Sunday, February 8, 2009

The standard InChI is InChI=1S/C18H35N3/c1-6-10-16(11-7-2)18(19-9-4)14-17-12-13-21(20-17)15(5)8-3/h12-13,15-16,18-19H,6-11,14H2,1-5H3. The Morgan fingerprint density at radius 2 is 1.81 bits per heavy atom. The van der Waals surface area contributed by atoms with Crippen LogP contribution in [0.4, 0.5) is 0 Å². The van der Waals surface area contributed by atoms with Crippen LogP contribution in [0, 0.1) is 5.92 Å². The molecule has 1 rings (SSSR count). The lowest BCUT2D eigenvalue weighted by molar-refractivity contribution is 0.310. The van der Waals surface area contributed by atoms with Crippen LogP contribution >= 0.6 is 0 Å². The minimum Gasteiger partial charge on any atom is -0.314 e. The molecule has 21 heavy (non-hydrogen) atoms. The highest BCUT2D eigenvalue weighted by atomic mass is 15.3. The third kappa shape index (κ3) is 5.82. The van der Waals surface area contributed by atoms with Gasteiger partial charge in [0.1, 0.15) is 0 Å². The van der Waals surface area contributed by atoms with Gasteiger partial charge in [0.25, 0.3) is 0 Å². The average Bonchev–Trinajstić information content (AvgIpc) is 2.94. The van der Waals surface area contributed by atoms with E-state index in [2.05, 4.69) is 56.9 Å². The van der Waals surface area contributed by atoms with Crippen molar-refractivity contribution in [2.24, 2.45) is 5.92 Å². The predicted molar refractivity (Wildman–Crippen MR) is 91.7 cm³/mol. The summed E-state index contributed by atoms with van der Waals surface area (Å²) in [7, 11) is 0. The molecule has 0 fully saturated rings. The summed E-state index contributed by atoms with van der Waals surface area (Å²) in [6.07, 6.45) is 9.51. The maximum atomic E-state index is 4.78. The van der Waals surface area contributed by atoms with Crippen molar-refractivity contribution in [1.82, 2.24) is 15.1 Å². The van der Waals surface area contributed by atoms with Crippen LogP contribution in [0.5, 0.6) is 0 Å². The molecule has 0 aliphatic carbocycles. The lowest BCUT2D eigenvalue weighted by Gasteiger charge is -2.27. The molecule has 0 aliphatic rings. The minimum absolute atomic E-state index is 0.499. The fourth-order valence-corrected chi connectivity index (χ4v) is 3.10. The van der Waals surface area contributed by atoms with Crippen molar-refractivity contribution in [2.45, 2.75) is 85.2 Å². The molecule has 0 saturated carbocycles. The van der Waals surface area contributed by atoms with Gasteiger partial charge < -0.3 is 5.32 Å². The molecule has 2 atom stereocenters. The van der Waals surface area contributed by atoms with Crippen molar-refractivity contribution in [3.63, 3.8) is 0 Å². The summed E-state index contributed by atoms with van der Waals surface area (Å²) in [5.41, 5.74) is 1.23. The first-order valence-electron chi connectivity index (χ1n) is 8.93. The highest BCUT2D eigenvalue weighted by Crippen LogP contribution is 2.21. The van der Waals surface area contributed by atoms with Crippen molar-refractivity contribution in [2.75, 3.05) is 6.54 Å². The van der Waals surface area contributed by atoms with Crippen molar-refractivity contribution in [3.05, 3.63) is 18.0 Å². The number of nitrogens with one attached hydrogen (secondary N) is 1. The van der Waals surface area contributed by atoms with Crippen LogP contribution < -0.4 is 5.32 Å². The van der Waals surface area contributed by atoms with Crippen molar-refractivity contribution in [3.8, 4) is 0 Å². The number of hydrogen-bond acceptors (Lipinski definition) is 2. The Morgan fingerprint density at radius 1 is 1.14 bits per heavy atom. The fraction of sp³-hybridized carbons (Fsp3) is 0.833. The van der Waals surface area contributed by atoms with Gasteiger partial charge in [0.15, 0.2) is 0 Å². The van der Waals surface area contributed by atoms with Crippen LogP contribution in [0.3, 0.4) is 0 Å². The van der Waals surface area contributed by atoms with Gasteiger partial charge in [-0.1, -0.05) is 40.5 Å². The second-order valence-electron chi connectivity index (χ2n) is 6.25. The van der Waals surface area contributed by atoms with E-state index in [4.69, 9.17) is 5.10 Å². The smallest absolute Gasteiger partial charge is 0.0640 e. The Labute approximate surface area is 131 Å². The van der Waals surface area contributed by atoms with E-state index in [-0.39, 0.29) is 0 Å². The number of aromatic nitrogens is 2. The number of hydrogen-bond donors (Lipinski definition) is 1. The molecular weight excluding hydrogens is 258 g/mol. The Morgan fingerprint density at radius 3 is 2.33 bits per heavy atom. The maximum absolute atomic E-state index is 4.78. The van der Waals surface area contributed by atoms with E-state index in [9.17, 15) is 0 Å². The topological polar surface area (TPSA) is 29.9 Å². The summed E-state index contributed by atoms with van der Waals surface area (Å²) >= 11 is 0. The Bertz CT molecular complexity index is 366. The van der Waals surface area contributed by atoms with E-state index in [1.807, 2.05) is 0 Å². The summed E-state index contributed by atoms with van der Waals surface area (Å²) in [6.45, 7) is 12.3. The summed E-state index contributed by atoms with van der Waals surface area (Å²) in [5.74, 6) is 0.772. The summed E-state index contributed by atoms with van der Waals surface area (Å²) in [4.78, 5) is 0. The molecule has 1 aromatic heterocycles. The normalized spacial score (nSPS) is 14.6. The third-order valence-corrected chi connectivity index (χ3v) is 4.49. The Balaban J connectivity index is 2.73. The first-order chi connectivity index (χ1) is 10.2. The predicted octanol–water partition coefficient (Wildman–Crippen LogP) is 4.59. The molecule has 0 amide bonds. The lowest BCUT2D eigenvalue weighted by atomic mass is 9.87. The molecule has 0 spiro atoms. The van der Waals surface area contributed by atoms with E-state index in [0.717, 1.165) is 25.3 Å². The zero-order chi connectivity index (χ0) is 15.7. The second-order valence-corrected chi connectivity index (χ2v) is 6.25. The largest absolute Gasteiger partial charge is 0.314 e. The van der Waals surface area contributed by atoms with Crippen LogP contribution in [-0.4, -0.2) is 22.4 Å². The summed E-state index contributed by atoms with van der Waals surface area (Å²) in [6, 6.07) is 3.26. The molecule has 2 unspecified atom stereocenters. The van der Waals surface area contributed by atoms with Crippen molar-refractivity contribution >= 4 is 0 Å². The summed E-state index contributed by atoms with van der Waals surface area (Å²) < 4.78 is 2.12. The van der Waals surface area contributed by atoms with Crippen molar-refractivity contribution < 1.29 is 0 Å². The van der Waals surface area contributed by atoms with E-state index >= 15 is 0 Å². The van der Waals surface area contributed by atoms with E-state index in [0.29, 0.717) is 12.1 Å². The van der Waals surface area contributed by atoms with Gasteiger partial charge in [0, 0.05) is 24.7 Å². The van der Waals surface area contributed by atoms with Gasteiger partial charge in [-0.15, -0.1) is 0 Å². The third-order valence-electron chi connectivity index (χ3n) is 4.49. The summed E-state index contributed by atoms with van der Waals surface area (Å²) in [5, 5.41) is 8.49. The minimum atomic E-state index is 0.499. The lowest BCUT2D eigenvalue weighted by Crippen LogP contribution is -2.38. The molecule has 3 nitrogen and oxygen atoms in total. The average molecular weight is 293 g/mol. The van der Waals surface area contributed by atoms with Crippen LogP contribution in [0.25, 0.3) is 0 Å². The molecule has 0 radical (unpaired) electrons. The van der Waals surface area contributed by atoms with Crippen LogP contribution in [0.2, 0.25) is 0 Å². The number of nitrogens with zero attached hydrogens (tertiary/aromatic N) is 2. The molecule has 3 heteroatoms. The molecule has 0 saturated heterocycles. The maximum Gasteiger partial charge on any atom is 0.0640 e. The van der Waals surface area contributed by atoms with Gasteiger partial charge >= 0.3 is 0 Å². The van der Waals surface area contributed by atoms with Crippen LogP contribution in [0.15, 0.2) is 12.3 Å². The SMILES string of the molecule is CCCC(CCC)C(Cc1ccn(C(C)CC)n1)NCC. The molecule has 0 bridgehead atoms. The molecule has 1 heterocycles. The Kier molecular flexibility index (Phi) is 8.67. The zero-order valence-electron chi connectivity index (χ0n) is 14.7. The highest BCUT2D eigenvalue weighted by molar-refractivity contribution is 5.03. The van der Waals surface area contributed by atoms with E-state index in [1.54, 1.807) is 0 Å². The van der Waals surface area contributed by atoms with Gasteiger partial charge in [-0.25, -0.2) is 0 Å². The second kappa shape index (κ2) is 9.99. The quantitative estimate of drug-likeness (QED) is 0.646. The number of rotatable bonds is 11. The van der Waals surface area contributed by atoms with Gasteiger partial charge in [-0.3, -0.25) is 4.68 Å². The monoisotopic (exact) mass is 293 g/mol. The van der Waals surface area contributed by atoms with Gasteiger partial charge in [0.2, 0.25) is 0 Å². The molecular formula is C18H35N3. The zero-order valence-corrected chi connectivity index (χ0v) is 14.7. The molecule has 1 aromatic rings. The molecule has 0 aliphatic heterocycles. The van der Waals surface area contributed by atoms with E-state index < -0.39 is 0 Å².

I traveled overland from Thailand into Malaysia. This was done by bus or train. I was amazed at the landscape: a sub-tropical jungle. It was a day following a big rain and the trees and vegetation were still soaking wet. Northern Malaysia is covered with mountains, where tea is grown. Also, similar to Thailand, Malaysia has some fabulous islands where people go scuba-diving. As we traveled further south and entered the capital, Kuala Lumpur, what struck me was just how big and modern everything looked. At the time, the Petronas Towers were the tallest in the world (passed only today by Tapei 101 and perhaps a "gleamer" in Dubai) and they were all the rage. I decided that my three or four days in KL, as it's known to the natives, would be a chance for me to recover from my sometimes exhausting travels around Bangkok - and Thailand, in general. I was not going to do budget here. I stepped it up a notch and got a fairly reasonably priced hotel. Near my hotel was a night market. Chinatown was also within striking distance. I had just a few goals: get a haircut, check out the Petronas Towers, and grab a Starbucks coffee and see a movie. I checked off this list and even added a few more things. I even visited a wonderful outdoor art gallery. Oh, another thing I did was meet up with a contact Carol and Jerry (from Tokyo) had. This lady was a native Malaysian who worked with Coca-Cola International. She took me to a local outdoor eatery where the food was scrumptious. Malaysia is a food lover's paradise due to the melting pot of Malays, Indians and Chinese who make up the country. It was actually in Malaysia when I started truly contemplating the fact that many countries in the world are multi-ethnic and multi-religious. Up that point I only had thought of America as being a melting pot, and that we were unique in this regard. Not true! My time in KL passed in a hurry. I did talk with a few locals, and even saw a movie with a lovely girl of Thai/Malaysian extraction. And, perhaps the most intriguing part was visiting a local barber, an Indian who was a master with hair clippers and a straight razor. His skills were so good that I made a return visit to his shop on my trip back through. The second go-round was the first time I had ever had my head entirely shaved! After my brief R & R in KL, it was time to go to Singapore. Off to the bus station.